Today’s blog features the second and concluding part of our look at a range of gentle ‘sitting exercises’ designed especially for people with restricted mobility.
Whatever mobility issues you’re facing, it’s important to keep exercising regularly in whatever way you can manage. Giving in to immobility can lead to various medical problems, while exercising regularly can help improve your balance, core strength and mobility, reducing the risk of falls.
These exercises, taken from the NHS Choices website, can be done at home or in groups while sitting down on a chair. We featured the first three in yesterday’s blog, with the final four described below. You will need a solid stable chair that does not have wheels and ideally doesn’t have arms, as they will restrict your movement. You should be able to sit on the chair with your feet flat on the floor and your legs bent at the knee to form right angles.
Ankle stretch: This simple stretch exercise will improve flexibility in your ankles and lower the risk of developing a blood clot. First, sit upright in the chair and hold onto the sides of the seat for stability. Now straighten your left leg with your foot raised off the floor (fig. A). Keeping your leg straight and raised, point your toes away from you (fig. B). Slowly bring your foot back up as far as is comfortable so that your toes point back towards you (fig. C). Try to perform the stretch five times before repeating the exercise with your right foot. Aim to complete two sets of five stretches for each foot.
Arm raises: This exercise will gradually build up strength and improve flexibility in your shoulders. First, sit upright in the chair with your arms down by your sides (fig. A). Now, with your palms facing forwards, slowly raise both arms, making sure to keep them straight (fig. B). Keep going as far as you can, aiming to finish with your arms pointing straight upwards (fig. C), but only go as far as is comfortable for you. Slowly return your arms to the starting position and repeat the exercise five times. You should find it easier if you breathe out as you raise your arms and breathe in as you lower them again.
Neck rotation: This gentle exercise is good for maintaining and improving mobility and flexibility in your neck. Sitting upright with your shoulders relaxed, look straight ahead (fig. A). Now slowly turn your head towards your left shoulder, going only as far as is comfortable for you (fig. B), and hold this position for five seconds before returning to the starting position. Now repeat the exercise by turning your head towards your right shoulder and holding for five seconds (fig. C). Aim to do three rotations on each side.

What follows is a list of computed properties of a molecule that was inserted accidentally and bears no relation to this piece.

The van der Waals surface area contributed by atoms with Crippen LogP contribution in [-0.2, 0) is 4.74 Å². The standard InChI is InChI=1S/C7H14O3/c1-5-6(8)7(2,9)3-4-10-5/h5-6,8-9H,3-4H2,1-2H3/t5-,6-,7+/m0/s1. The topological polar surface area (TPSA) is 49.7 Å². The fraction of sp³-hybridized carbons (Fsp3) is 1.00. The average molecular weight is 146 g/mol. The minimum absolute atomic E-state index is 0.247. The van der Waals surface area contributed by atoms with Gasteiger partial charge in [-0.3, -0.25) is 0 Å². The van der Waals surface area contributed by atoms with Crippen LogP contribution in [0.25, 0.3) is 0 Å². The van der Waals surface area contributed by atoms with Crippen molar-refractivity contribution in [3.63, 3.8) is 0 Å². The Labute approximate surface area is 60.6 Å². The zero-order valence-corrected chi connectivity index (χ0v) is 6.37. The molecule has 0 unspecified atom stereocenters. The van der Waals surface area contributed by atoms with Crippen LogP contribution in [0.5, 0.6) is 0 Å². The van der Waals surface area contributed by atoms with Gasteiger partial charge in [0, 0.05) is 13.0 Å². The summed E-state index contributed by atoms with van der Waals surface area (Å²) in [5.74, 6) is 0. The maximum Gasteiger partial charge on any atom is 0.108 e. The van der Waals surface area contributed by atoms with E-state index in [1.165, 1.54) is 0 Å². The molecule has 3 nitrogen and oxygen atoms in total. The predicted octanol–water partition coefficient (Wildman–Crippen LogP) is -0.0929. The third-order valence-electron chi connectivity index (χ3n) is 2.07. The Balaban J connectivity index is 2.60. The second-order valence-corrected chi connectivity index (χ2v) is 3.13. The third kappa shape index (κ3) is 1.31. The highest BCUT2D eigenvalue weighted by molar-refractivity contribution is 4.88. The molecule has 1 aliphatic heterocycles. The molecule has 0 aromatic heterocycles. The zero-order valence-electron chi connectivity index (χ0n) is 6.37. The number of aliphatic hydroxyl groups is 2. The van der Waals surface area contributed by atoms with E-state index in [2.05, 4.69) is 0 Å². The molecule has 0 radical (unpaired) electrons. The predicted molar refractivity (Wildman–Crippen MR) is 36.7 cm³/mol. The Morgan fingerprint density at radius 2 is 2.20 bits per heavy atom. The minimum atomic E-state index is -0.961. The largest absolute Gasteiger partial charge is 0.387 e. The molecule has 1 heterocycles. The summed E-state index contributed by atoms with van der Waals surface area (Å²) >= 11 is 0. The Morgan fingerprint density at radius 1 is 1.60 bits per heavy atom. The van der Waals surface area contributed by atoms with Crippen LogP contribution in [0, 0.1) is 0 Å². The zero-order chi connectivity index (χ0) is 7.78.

Neck stretch: Don’t worry, it’s not as bad as it sounds! This exercise will help loosen tight muscles in your neck and improve flexibility. Sitting upright, look straight ahead and place your right hand onto your left shoulder, exerting a little pressure to hold your shoulder down (fig. A). Now slowly tilt your head to the right while continuing to hold your shoulder down so that you feel a stretching sensation in your neck muscles on that side (fig. B). Hold the stretch for five seconds before returning to your relaxed start position. Repeat the exercise on the opposite side (with your left hand on your right shoulder) and try to do the exercise three times on each side. You should find that you can stretch a little further each time as the muscles loosen.
Aim to do these exercises (including the three featured yesterday) at least twice a week. You can increase the regularity (and the number of repetitions for each exercise) as you feel able. They will get easier the more you do them and could quickly become an enjoyable daily exercise routine. If any of the exercises cause you a problem because of your specific mobility issue, either avoid that particular exercise or try to modify it to suit you.
Remember, don’t overdo it; if something is painful or leaves you out of breath, stop and rest, but don’t give up altogether. The important thing with exercise is ‘a little and often’ rather than pushing yourself too far and getting worn out.
If you haven’t exercised for a while or have an underlying medical issue, speak to your GP or other health professional before embarking on any new exercise programme, but almost everyone can find exercises which will benefit their general physical and mental wellbeing. Exercising with other people can provide extra encouragement and fun!
● All the exercises in this two-part blog can be downloaded from the NHS Choices website by clicking here and then printed off in paper form for easy reference.